VICTOR WOO: THE AVERAGE ASIAN AMERICAN
nytheatre.com review by Nancy Kim
August 18, 2007
Kevin So. Remember this name the next time you happen to find yourself in need of something to Google or the next time you're browsing MySpace. He is hugely talented. And in the new musical, Victor Woo: The Average Asian American, nearly 30 of his songs showcase his stunning range from pop to R&B, hip-hop to rock, and some folk flavor to a smattering of Latin. Though the story treads familiar territory, So's deft skills, the stellar cast, and a full band deliver a far above average Fringe experience.
What started out originally as singer/songwriter Kevin So's "concept album" has been reshaped into a semi-autobiographical musical. Through his playful, narrative-driven lyrics, we learn that Victor Woo daydreams about becoming a basketball star, Hollywood star, or a rock star while growing up in Boston in 1982. But his Chinese father won't let up on pressuring him to go to Harvard to become a future lawyer or doctor, while his mother would prefer that he takes over the family restaurant. Meanwhile, the school kids only recognize what they see in front of them: a scrawny, pimply-backed Asian kid.
Victor yearns to break away from these expectations, and for him, being normal is to set off to New York City to become a musician right after high school. However, he soon trades one set of expectations for another: he finds that hustling for paying audience gets you gigs a lot faster than actually having any talent. And although his father warns that "...they don't want to see a Chinese rock star," Victor has an uncomfortable meeting with music executives who are more interested in exploiting his ethnic background than they are in his music. When Victor returns home as a struggling musician, the consequences of his choices feel more painful.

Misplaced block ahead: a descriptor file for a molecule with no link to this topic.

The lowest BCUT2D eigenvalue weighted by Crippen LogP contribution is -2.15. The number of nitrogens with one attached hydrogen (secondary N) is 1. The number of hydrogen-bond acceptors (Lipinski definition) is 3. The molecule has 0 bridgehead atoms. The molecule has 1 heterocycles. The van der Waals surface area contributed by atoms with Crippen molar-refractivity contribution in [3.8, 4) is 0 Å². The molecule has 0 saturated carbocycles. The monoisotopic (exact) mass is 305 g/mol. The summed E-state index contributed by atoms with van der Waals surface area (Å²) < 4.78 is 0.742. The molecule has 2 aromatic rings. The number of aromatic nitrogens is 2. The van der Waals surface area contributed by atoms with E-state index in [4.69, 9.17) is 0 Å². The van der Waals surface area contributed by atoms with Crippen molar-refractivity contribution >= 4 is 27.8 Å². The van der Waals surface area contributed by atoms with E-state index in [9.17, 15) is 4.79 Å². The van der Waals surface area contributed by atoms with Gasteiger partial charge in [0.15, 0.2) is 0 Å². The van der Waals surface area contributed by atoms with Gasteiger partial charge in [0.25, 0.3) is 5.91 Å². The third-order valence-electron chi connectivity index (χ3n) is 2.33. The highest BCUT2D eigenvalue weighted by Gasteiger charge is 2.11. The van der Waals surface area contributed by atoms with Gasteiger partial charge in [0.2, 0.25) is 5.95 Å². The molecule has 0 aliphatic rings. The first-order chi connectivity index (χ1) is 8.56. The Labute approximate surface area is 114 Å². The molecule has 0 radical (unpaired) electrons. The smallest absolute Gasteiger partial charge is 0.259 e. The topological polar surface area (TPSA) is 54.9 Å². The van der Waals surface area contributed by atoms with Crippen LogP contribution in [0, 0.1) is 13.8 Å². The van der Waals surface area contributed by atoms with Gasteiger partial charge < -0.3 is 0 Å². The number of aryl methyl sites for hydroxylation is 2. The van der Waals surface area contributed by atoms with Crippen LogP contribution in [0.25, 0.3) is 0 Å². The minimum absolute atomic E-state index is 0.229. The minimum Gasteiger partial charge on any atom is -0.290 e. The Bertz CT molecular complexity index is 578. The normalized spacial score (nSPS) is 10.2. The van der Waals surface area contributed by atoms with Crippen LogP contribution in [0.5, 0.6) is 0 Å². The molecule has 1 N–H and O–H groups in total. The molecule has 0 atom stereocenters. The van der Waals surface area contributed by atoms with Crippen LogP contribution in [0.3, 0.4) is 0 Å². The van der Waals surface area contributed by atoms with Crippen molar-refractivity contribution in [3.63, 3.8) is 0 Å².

As the title character, Raymond J. Lee is great and makes us interested in his journey. He has a wonderfully warm and rich voice, particularly well-fitted for many of his R&B songs and versatile for numbers such as "Long Train Ride" with its rock drive. As Victor's parents, Francis Jue and Christine Toy Johnson are remarkable. Although they play archetypal characters of immigrant parents, it is a testament to So's generous songwriting as well as the actors' performances that they realize fully-dimensional people. In the tender ballad "If It Were Up To Me," Johnson reveals an unexpectedly loving moment this woman has for her husband. And the journey of the father is a poignant parallel to Victor's journey, and Jue is perfectly superb in this role with his hopeful, tough, and struggling Stanley.
Also, giving strong performances are actors McKinley Belcher III and Nedra McClyde as the MC and Woman MC who serve as the musical's narrators. McClyde's soulful "Not Alone" drives home universal themes of not fitting in and being an outsider. They sing beautifully in quite a few numbers, and it is unfortunate that in Act II they seem underutilized.
Kevin Merritt deserves much credit for the direction as well as co-conceiving the musical with So. While they shape a strong story around the foundation of his songs, there are some elements in the book that do feel underdeveloped. The storyline with the love interest doesn't seem to have a conclusion; a character is introduced, never to be seen again; and although they are gems, perhaps a few of the songs could be cut as they are not essential in facilitating the story forward.
Ultimately, Victor Woo succeeds because the music is a standout, brimming with heart and feeling (with special kudos to the music supervisor Ethan Popp and the full band including brass and percussion—a treat for a FringeNYC show). Kevin So reminds us that these familiar stories are worth listening to.